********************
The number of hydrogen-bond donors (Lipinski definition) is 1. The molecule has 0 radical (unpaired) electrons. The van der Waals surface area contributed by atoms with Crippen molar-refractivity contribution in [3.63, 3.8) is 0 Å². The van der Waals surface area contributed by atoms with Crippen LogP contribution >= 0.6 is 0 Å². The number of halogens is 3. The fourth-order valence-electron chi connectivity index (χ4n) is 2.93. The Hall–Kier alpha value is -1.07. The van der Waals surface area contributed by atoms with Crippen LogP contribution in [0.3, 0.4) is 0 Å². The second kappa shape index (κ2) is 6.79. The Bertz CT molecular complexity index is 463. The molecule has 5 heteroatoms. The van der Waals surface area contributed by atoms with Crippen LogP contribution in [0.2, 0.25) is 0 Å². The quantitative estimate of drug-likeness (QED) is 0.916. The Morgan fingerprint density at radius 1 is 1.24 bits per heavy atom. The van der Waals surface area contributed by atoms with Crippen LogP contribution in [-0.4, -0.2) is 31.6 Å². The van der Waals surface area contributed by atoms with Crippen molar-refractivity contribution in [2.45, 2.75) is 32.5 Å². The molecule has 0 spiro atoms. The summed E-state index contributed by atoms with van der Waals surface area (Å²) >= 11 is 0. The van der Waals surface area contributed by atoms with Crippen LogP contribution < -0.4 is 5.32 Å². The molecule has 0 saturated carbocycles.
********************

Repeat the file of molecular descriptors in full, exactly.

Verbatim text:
The number of hydrogen-bond donors (Lipinski definition) is 1. The molecule has 0 radical (unpaired) electrons. The van der Waals surface area contributed by atoms with Crippen molar-refractivity contribution in [3.63, 3.8) is 0 Å². The van der Waals surface area contributed by atoms with Crippen LogP contribution >= 0.6 is 0 Å². The number of halogens is 3. The fourth-order valence-electron chi connectivity index (χ4n) is 2.93. The Hall–Kier alpha value is -1.07. The van der Waals surface area contributed by atoms with Crippen LogP contribution in [0.3, 0.4) is 0 Å². The second kappa shape index (κ2) is 6.79. The Bertz CT molecular complexity index is 463. The molecule has 5 heteroatoms. The van der Waals surface area contributed by atoms with Crippen LogP contribution in [0.2, 0.25) is 0 Å². The quantitative estimate of drug-likeness (QED) is 0.916. The Morgan fingerprint density at radius 1 is 1.24 bits per heavy atom. The van der Waals surface area contributed by atoms with Crippen LogP contribution in [-0.4, -0.2) is 31.6 Å². The van der Waals surface area contributed by atoms with Crippen molar-refractivity contribution in [2.45, 2.75) is 32.5 Å². The molecule has 0 spiro atoms. The summed E-state index contributed by atoms with van der Waals surface area (Å²) >= 11 is 0. The van der Waals surface area contributed by atoms with Crippen LogP contribution < -0.4 is 5.32 Å². The molecule has 0 saturated carbocycles.